FDA Warning of Invokana Amputation Risk
On May 16, 2017, the FDA issued a Drug Safety Communication that confirmed an “increased risk of leg and foot amputations with the diabetes medicine canagliflozin (Invokana, Invokamet, Invokamet XR).” The Drug Safety Communication noted: “[B]ased on new data from two large clinical trials, the U.S. Food and Drug Administration (FDA) has concluded that the type 2 diabetes medicine canagliflozin (Invokana, Invokamet, Invokamet XR) causes an increased risk of leg and foot amputations.”
Clinical Trials Out Invokana
The two clinical trials the FDA relied on in requiring new Invokana label warnings were the CANVAS (Canagliflozin Cardiovascular Assessment Study) and CANVAS-R (A Study of the Effects of Canagliflozin on Renal Endpoints in Adult Participants With Type 2 Diabetes Mellitus).
The FDA also announced in the May 16, 2017 Drug Safety Communication that it was “requiring new warnings, including our most prominent Boxed Warning, to be added to the canagliflozin drug labels to describe this risk.” The “Boxed Warning,” also known as a “Black Box Warning,” was added in the United States to the Invokana label/package insert on July 25, 2017. It states:
WARNING: LOWER LIMB AMPUTATION
See full prescribing information for complete boxed warning.
In patients with type 2 diabetes who have established cardiovascular disease (CVD) or at risk for CVD, INVOKANA has been associated with lower limb amputations, most frequently of the toe and midfoot; some also involved the leg (5.1)
Before initiating, consider factors that may increase the risk of amputation. Monitor patients receiving INVOKANA for infections or ulcers of the lower limbs, and discontinue if these occur. (5.1)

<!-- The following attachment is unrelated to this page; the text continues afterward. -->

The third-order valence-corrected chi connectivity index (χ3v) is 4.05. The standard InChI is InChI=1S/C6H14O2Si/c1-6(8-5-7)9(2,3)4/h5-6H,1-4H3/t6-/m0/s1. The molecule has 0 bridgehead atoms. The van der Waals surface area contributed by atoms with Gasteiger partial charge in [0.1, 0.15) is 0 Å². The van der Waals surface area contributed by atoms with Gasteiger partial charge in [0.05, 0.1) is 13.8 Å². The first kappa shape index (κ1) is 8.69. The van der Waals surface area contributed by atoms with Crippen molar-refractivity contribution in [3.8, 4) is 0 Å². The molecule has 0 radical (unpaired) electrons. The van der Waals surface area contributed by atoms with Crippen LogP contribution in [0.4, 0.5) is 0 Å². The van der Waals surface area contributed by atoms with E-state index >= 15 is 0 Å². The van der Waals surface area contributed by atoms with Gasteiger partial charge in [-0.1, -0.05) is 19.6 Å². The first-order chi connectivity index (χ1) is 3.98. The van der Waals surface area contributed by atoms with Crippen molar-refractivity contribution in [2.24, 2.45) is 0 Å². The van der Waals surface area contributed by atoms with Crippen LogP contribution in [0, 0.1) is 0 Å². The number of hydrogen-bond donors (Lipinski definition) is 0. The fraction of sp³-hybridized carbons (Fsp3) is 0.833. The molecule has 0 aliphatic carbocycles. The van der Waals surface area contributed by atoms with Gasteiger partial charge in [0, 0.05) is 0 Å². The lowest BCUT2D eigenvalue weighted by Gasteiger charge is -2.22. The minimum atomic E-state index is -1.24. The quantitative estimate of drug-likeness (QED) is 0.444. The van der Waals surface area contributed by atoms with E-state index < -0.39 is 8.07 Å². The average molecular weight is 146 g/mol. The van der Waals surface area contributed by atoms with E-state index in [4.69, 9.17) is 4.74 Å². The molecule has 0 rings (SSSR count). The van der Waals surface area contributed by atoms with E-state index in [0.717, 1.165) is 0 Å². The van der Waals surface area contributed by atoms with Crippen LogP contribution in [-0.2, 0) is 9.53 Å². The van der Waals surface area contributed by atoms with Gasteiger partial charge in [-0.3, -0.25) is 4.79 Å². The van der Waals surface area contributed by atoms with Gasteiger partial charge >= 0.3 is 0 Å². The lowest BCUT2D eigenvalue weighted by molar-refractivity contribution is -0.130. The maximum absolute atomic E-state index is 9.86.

The EMA commendably notified people promptly about the potential for an increased risk of lower limb amputations with the use of any SGLT2 inhibitor before the final CANVAS and CANVAS-R study results were published. The FDA also acted swiftly in requiring a label change after the publication of the final results from the two clinical trials that “showed that leg and foot amputations occurred about twice as often in patients treated with canagliflozin compared to patients treated with placebo, which is an inactive treatment.”
The FDA also noted that the risk of leg and foot amputations may be even higher for some people, “including those who have peripheral vascular disease, neuropathy (nerve damage), or diabetic foot ulcers (sores), or who have a history of prior amputation.”
Invokana / Invokamet Lawsuit
Invokana and Invokamet appear to double the risk of lower limb amputations. Anyone suffering the tragic loss of toes or a foot or limb as the result of using a dangerous drug is deserving of financial compensation, in our view. Our law firm exists to seek justice for those injured by dangerous drugs and medical devices. If you or someone you love lost a limb following use of Invokana, Invokamet or some other SGLT2 inhibitor used for type 2 diabetes, contact us for a free legal consultation in a potential lawsuit.